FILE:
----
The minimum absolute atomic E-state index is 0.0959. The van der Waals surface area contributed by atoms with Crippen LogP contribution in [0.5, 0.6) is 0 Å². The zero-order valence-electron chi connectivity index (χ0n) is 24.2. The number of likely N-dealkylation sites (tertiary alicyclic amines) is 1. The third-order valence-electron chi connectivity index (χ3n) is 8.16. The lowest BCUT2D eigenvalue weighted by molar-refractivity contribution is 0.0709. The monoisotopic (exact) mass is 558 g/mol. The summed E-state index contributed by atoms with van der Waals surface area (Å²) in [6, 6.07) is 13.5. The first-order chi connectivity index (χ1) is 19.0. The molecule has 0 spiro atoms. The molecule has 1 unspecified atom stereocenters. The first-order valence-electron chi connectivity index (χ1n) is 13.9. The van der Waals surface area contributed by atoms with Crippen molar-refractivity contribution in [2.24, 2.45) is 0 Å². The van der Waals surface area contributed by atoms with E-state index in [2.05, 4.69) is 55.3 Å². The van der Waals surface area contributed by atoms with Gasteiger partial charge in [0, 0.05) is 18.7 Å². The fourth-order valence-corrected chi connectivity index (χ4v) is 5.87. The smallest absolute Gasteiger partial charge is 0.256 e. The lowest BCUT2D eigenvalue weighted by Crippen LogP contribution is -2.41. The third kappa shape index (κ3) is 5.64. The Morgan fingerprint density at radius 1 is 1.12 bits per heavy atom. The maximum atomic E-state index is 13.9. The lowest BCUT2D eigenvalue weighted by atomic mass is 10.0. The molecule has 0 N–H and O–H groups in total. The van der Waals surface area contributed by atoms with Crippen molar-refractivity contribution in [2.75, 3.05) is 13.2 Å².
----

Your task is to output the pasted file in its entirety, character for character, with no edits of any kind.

The minimum absolute atomic E-state index is 0.0959. The van der Waals surface area contributed by atoms with Crippen LogP contribution in [0.5, 0.6) is 0 Å². The zero-order valence-electron chi connectivity index (χ0n) is 24.2. The number of likely N-dealkylation sites (tertiary alicyclic amines) is 1. The third-order valence-electron chi connectivity index (χ3n) is 8.16. The lowest BCUT2D eigenvalue weighted by molar-refractivity contribution is 0.0709. The monoisotopic (exact) mass is 558 g/mol. The summed E-state index contributed by atoms with van der Waals surface area (Å²) in [6, 6.07) is 13.5. The first-order chi connectivity index (χ1) is 19.0. The molecule has 0 spiro atoms. The molecule has 1 unspecified atom stereocenters. The first-order valence-electron chi connectivity index (χ1n) is 13.9. The van der Waals surface area contributed by atoms with Crippen molar-refractivity contribution in [2.24, 2.45) is 0 Å². The van der Waals surface area contributed by atoms with E-state index in [2.05, 4.69) is 55.3 Å². The van der Waals surface area contributed by atoms with Gasteiger partial charge in [0, 0.05) is 18.7 Å². The fourth-order valence-corrected chi connectivity index (χ4v) is 5.87. The smallest absolute Gasteiger partial charge is 0.256 e. The lowest BCUT2D eigenvalue weighted by Crippen LogP contribution is -2.41. The third kappa shape index (κ3) is 5.64. The Morgan fingerprint density at radius 1 is 1.12 bits per heavy atom. The maximum atomic E-state index is 13.9. The lowest BCUT2D eigenvalue weighted by atomic mass is 10.0. The molecule has 0 N–H and O–H groups in total. The van der Waals surface area contributed by atoms with Crippen molar-refractivity contribution in [2.75, 3.05) is 13.2 Å².